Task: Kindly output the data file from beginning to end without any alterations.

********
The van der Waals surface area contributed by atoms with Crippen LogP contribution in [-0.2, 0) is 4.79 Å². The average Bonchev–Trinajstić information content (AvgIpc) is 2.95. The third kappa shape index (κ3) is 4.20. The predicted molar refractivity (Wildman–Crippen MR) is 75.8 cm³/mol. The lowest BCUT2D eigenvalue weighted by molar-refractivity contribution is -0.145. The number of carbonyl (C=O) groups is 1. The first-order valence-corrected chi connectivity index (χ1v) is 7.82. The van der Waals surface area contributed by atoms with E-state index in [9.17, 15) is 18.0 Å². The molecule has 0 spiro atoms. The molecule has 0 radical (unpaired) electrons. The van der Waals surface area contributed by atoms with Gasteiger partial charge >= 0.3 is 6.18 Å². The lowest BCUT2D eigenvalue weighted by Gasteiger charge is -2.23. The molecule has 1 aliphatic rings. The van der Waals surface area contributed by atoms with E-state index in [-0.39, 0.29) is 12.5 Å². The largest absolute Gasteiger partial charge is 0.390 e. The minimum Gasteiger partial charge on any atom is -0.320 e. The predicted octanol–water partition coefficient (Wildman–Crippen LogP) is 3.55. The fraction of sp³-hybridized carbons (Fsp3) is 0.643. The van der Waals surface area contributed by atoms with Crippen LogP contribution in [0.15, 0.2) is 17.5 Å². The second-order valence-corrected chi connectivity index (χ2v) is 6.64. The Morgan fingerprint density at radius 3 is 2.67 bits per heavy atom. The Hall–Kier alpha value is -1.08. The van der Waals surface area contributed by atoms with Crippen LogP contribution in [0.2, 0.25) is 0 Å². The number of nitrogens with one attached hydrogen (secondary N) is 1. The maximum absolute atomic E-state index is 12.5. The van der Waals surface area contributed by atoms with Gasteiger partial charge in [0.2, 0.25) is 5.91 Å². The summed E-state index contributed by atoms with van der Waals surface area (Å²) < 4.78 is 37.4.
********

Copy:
The van der Waals surface area contributed by atoms with Crippen LogP contribution in [-0.2, 0) is 4.79 Å². The average Bonchev–Trinajstić information content (AvgIpc) is 2.95. The third kappa shape index (κ3) is 4.20. The predicted molar refractivity (Wildman–Crippen MR) is 75.8 cm³/mol. The lowest BCUT2D eigenvalue weighted by molar-refractivity contribution is -0.145. The number of carbonyl (C=O) groups is 1. The first-order valence-corrected chi connectivity index (χ1v) is 7.82. The van der Waals surface area contributed by atoms with E-state index in [9.17, 15) is 18.0 Å². The molecule has 0 spiro atoms. The molecule has 0 radical (unpaired) electrons. The van der Waals surface area contributed by atoms with Gasteiger partial charge >= 0.3 is 6.18 Å². The lowest BCUT2D eigenvalue weighted by Gasteiger charge is -2.23. The molecule has 1 aliphatic rings. The van der Waals surface area contributed by atoms with E-state index in [-0.39, 0.29) is 12.5 Å². The largest absolute Gasteiger partial charge is 0.390 e. The minimum Gasteiger partial charge on any atom is -0.320 e. The predicted octanol–water partition coefficient (Wildman–Crippen LogP) is 3.55. The fraction of sp³-hybridized carbons (Fsp3) is 0.643. The van der Waals surface area contributed by atoms with Crippen LogP contribution in [0.15, 0.2) is 17.5 Å². The second-order valence-corrected chi connectivity index (χ2v) is 6.64. The Morgan fingerprint density at radius 3 is 2.67 bits per heavy atom. The Hall–Kier alpha value is -1.08. The van der Waals surface area contributed by atoms with Crippen LogP contribution in [0.2, 0.25) is 0 Å². The number of nitrogens with one attached hydrogen (secondary N) is 1. The maximum absolute atomic E-state index is 12.5. The van der Waals surface area contributed by atoms with Gasteiger partial charge in [0.2, 0.25) is 5.91 Å². The summed E-state index contributed by atoms with van der Waals surface area (Å²) < 4.78 is 37.4.